Apprenticeships in Scotland
Apply for apprenticeships in Scotland
Welding fabricators cut, join and shape metal and other materials, using heat and a range of tools. They are required on construction projects of all sizes, to do anything from fixing machinery to building bridges. Welders may help to construct the steel frames for buildings, support industrial projects, or even work underwater on oil rigs.
44 - 46
There are several routes to becoming a welding fabricator. You could do a college course, an apprenticeship, or complete specialist training on-the-job.
You should explore these routes to becoming a welding fabricator to find out which is the right one for you. Although some of these options have certain qualification requirements, many employers are more interested in people who are enthusiastic, willing to learn and can follow instructions.
You may need a Construction Skills Certification Scheme (CSCS) card to work on a construction site.
Your local college or training provider may offer courses, such as a Level 2 Award in Welding Skills, a Level 2 Certificate in Fabrication and Welding Practice or a Level 3 Diploma in Fabrication and Welding Engineering.
You could complete an intermediate or advanced apprenticeship to become a welding fabricator, in welding, engineering construction or engineering manufacturing.
An apprenticeship with a construction company is a good way into the industry.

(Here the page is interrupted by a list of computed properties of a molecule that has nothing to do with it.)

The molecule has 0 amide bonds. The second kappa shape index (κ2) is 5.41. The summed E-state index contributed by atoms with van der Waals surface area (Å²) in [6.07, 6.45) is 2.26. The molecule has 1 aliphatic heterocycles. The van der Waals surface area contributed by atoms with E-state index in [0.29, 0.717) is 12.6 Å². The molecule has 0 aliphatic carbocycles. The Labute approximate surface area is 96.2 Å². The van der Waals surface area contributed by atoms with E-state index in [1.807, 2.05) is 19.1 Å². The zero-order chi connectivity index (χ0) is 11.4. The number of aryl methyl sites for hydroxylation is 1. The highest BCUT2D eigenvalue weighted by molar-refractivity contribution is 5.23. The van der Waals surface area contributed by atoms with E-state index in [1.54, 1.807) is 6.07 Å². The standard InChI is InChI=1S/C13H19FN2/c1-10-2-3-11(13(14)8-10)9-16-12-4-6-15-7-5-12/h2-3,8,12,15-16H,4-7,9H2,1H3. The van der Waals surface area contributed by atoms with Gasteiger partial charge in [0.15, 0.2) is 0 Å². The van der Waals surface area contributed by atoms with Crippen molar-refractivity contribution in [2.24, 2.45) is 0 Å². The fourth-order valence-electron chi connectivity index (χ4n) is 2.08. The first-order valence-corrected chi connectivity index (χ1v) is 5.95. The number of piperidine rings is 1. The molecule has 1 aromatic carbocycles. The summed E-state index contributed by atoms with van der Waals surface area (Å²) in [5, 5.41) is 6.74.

Apprenticeships are open to anyone over the age of 16. As an apprentice, you will be fully employed by your company and expected to work a minimum of 30 hours a week. Your time will be split between on-the-job experience and a college or training provider.
If you have some basic experience, you could apply directly to a construction company to gain onsite experience as a welding fabricator. You might start out as an assistant and progress as your abilities improve.
Your employer might help you to gain a welding qualification, which would give you many of the skills required for the job. The Engineering Construction Training Board (ECITB), Enginuity and the Welding Institute (TWI) all provide further information about training and qualifications.
Work experience is essential to gaining employment within the construction industry. You could gain this at school, or by working weekends and holidays with a company or relative who works as a welding fabricator. Potential employers will always be pleased to see work experience listed on your CV.
Additional skills which may benefit anyone considering a job as a welding fabricator include:
As a welding fabricator, you will be responsible for joining metal using a variety of techniques, often to form new structures. Duties may include cutting and welding materials according to technical plans created by other construction professionals.
The expected salary for a welding fabricator varies as you become more experienced.
Hours and salary depend on location, employer and any overtime you may do.
* Salaries have been collected from multiple industry sources and have been updated as of 2019
Check out the latest welding fabricator vacancies:
As these are external websites, the number of vacancies related to your preferred role may vary. New opportunities will be posted as they come up.
As a welding fabricator, you could progress to become a welder engineer or a senior welding fabricator.
You could also set up your own business and become self-employed.